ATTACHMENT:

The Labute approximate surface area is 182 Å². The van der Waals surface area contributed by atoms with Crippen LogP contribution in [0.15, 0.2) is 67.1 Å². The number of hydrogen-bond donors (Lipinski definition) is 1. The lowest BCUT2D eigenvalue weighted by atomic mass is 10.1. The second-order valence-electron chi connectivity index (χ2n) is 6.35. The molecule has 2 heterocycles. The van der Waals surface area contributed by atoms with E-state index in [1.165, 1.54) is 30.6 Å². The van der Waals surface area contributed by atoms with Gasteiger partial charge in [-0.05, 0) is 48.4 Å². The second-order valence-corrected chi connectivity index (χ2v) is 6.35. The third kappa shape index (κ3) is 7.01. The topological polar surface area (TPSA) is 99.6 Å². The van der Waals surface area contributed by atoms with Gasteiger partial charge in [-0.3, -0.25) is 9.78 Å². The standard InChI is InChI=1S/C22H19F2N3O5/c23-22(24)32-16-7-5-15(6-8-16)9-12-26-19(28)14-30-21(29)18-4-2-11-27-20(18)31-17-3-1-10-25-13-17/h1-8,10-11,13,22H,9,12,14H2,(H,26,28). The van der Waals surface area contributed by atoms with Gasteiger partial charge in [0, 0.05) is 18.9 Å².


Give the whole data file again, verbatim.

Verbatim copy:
The Labute approximate surface area is 182 Å². The van der Waals surface area contributed by atoms with Crippen LogP contribution in [0.15, 0.2) is 67.1 Å². The number of hydrogen-bond donors (Lipinski definition) is 1. The lowest BCUT2D eigenvalue weighted by atomic mass is 10.1. The second-order valence-electron chi connectivity index (χ2n) is 6.35. The molecule has 2 heterocycles. The van der Waals surface area contributed by atoms with E-state index in [1.165, 1.54) is 30.6 Å². The van der Waals surface area contributed by atoms with Gasteiger partial charge in [-0.05, 0) is 48.4 Å². The second-order valence-corrected chi connectivity index (χ2v) is 6.35. The third kappa shape index (κ3) is 7.01. The topological polar surface area (TPSA) is 99.6 Å². The van der Waals surface area contributed by atoms with Gasteiger partial charge in [-0.3, -0.25) is 9.78 Å². The standard InChI is InChI=1S/C22H19F2N3O5/c23-22(24)32-16-7-5-15(6-8-16)9-12-26-19(28)14-30-21(29)18-4-2-11-27-20(18)31-17-3-1-10-25-13-17/h1-8,10-11,13,22H,9,12,14H2,(H,26,28). The van der Waals surface area contributed by atoms with Gasteiger partial charge in [0, 0.05) is 18.9 Å².